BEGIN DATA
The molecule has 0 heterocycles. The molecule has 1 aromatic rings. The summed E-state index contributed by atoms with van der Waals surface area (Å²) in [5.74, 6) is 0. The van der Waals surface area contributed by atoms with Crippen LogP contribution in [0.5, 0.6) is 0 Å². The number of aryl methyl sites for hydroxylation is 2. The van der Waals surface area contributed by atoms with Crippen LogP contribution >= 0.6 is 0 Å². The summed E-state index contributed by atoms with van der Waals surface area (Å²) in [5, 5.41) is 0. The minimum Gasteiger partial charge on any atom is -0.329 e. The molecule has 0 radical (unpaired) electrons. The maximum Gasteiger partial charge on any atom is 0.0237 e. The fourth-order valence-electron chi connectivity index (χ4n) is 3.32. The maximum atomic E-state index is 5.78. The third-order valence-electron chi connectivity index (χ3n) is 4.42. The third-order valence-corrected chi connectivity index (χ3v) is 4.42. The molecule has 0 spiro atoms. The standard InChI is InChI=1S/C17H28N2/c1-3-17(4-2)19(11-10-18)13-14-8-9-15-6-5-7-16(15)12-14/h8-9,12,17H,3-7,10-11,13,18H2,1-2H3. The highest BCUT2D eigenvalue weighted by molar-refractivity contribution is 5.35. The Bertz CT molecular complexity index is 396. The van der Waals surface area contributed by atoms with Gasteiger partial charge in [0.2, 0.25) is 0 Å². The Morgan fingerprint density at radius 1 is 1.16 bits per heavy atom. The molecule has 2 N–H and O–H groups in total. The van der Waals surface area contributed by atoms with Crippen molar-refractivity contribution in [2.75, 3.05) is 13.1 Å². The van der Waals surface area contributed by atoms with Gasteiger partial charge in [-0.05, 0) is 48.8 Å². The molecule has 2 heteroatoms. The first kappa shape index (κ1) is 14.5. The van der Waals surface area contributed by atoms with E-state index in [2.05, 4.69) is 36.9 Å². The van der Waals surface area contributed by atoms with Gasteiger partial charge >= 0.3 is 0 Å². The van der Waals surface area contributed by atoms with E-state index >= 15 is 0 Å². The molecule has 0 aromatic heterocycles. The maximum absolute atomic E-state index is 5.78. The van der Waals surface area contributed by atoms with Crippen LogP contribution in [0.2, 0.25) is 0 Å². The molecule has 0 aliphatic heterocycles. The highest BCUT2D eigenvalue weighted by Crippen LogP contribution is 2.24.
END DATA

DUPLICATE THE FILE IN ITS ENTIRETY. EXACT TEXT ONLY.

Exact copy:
The molecule has 0 heterocycles. The molecule has 1 aromatic rings. The summed E-state index contributed by atoms with van der Waals surface area (Å²) in [5.74, 6) is 0. The van der Waals surface area contributed by atoms with Crippen LogP contribution in [0.5, 0.6) is 0 Å². The number of aryl methyl sites for hydroxylation is 2. The van der Waals surface area contributed by atoms with Crippen LogP contribution >= 0.6 is 0 Å². The summed E-state index contributed by atoms with van der Waals surface area (Å²) in [5, 5.41) is 0. The minimum Gasteiger partial charge on any atom is -0.329 e. The molecule has 0 radical (unpaired) electrons. The maximum Gasteiger partial charge on any atom is 0.0237 e. The fourth-order valence-electron chi connectivity index (χ4n) is 3.32. The maximum atomic E-state index is 5.78. The third-order valence-electron chi connectivity index (χ3n) is 4.42. The third-order valence-corrected chi connectivity index (χ3v) is 4.42. The molecule has 0 spiro atoms. The standard InChI is InChI=1S/C17H28N2/c1-3-17(4-2)19(11-10-18)13-14-8-9-15-6-5-7-16(15)12-14/h8-9,12,17H,3-7,10-11,13,18H2,1-2H3. The highest BCUT2D eigenvalue weighted by molar-refractivity contribution is 5.35. The Bertz CT molecular complexity index is 396. The van der Waals surface area contributed by atoms with Gasteiger partial charge in [0.2, 0.25) is 0 Å². The Morgan fingerprint density at radius 1 is 1.16 bits per heavy atom. The molecule has 2 N–H and O–H groups in total. The van der Waals surface area contributed by atoms with Crippen molar-refractivity contribution in [2.75, 3.05) is 13.1 Å². The van der Waals surface area contributed by atoms with Gasteiger partial charge in [-0.05, 0) is 48.8 Å². The molecule has 2 heteroatoms. The first kappa shape index (κ1) is 14.5. The van der Waals surface area contributed by atoms with E-state index in [2.05, 4.69) is 36.9 Å². The van der Waals surface area contributed by atoms with Gasteiger partial charge >= 0.3 is 0 Å². The van der Waals surface area contributed by atoms with E-state index >= 15 is 0 Å². The molecule has 0 aromatic heterocycles. The maximum absolute atomic E-state index is 5.78. The van der Waals surface area contributed by atoms with Crippen LogP contribution in [0.2, 0.25) is 0 Å². The molecule has 0 aliphatic heterocycles. The highest BCUT2D eigenvalue weighted by Crippen LogP contribution is 2.24.